This review was originally published on my blog. Who wrote the first climate fiction novel? The small cadre of writers and editors interested in this new branch of science fiction cite J.G. Ballard’s 1962 novel The Drowned World as one of the first, if not the first, novels to explore how humanity copes with a warming world. But Ballard’s novel was published long before human-caused climate change was identified in the 1980s. In his world, an uptick in solar radiation melts the ice caps and floods the coasts. People are merely victims of an uncontrollable solar cycle.But who published the first fictionalized speculation on the impact of human-caused climate change on the planet and human civilization? That mantle falls on Australian George Turner, author of The Sea and Summer (published in the US as Drowned Towers), published in 1987 before the phrases “global warming” and “climate change” hit the popular culture. For writers who want to tackle climate change in fiction, Turner’s novel is the prototype for showing the possible interplay of rising sea levels, destructive droughts, and dying ecosystems with other long-term cultural trends on the course of human history. All climate fiction writers should read this novel.Turner follows the classic science fiction technique of speculating on the impact of new scientific ideas or discoveries on the human future. By the early 1980s, the preponderance of evidence showed the world was warming due to extra CO2 in the atmosphere, what Turner identifies as the “greenhouse effect,” a term which should have stuck because it brings home what happens when solar radiation is trapped in a greenhouse gas-soaked atmosphere. Although Turner does not specifically blame industrial civilization for the warming, he repeatedly chides the ancestors of his characters for failing to react appropriately and prevent the worst of the warming’s effects. The failure is characterized as a missed opportunity by men and women who prefer to deny what’s happening or simply muddle through like they always have. Turner portrays extreme weather events and floods caused by encroaching seas as visible, inexorable events that force his characters to adapt and adapt again. Nature is still in control, and the name of the game is survival.The Sea and Summer also unwittingly presents a metaphorical framework for today’s worries over growing income inequality. In his Melbourne of the mid-21st century, society has forked into the rich, powerful “Sweet” and a mass underclass known as the “Swill,” the brilliantly named human dross herded into high-rise tenements that—if Turner had lived to see them—satirize the high-rise condos for the wealthy that fascinate Americans in today’s west coast cities. Trapped between these extremes is the Fringe, interpreted through 2014 eyes as the shell of a dead middle class and a half-way stop to permanent poverty. In the novel postscript, Turner points to automation and a creaking financial system as the causes for the class bifurcation, but reread, it’s an elegant, emotionally accurate construct for the economic anxieties expressed as the 1% versus the 99%. The framework is important because it demonstrates that climate change means more than lost species and sea wall-topping hurricanes.Turner’s masterpiece, a winner of the prestigious Arthur C. Clarke Award, shows his origins as a literary writer. The main character is Billy Kovacs, a thuggish “tower boss” with a soft center who longs for respectability. He falls in love with Alison Conway, the widowed mother of two boys whose father kills himself after losing his job, dropping them into the Fringe. The Conway boys, Teddy and Francis, neatly switch roles as sympathetic support characters, while Nola Parkes, an entrepreneur turned corrupt bureaucrat, shows how people compromise to keep their places in the social strata. The characters are all believable. Turner stumbles by leaving a key narrative conflict, a clumsy genetic engineering story, until the last half of the book, which devolves into conspiracy theory about how the powerful might try to protect themselves from the impoverished if push comes to shove. Turner also grafts on an unnecessary sub-narrative taking place a thousand years in the future. The “Autumn People” chapters add little to the story.The Sea and Summer is often mentioned in the same breath as Nevil Shute’s On the Beach, which catalyzed English-speaking society’s anxiety about nuclear war. Unlike On the Beach, which was published 12 years after Hiroshima and Nagasaki and made into a movie, the Sea and Summer came out just as global warming emerged as a popular subject, although evidence about long-term impacts were seen as speculative. It failed to have the same impact on the global warming discussion as Shute’s novel had on nuclear war’s thinkability. Turner’s book was even out of print for years after his death in 1997, and only recently came back as part of the SF Masterworks series published by UK’s Gollancz, an imprint of Orion Publishing. The Sea and Summer’s revival should help it take its rightful place as a foundational work in a climate fiction canon.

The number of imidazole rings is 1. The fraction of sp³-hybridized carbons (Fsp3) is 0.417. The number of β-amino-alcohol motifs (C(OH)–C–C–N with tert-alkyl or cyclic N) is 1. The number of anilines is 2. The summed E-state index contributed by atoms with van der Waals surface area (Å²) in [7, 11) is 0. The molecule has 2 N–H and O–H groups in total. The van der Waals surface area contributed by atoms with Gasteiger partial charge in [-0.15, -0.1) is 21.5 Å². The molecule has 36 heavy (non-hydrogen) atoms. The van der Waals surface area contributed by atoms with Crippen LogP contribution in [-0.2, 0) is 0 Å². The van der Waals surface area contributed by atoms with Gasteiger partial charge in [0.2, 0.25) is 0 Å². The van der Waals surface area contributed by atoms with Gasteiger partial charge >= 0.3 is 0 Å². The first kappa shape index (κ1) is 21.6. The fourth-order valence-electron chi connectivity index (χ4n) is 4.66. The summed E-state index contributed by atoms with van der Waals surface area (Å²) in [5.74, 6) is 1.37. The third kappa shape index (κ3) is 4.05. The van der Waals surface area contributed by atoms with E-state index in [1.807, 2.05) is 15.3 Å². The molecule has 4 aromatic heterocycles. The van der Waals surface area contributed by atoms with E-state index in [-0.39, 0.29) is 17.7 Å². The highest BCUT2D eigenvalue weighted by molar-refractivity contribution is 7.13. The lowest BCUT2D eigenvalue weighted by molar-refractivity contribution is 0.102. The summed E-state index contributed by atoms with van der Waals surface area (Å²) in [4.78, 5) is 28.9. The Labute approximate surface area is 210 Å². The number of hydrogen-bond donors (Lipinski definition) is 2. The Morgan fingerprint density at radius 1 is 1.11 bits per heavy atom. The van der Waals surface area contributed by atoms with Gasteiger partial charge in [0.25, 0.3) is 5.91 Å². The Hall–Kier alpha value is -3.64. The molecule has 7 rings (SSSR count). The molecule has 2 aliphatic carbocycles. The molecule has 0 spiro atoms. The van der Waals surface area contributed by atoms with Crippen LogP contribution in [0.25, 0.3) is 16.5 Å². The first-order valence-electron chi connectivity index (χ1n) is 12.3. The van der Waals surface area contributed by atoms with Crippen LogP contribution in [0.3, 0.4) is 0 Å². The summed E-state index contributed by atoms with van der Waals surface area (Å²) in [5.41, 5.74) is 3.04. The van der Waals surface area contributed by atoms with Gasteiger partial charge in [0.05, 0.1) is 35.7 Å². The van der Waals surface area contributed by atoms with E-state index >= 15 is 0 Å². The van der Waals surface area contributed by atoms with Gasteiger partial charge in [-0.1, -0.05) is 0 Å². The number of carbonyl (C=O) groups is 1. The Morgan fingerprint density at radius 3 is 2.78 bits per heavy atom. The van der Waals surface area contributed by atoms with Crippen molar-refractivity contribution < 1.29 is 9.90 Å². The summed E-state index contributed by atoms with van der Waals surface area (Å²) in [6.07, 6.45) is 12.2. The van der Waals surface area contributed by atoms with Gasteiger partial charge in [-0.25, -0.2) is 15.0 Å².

• Bernardo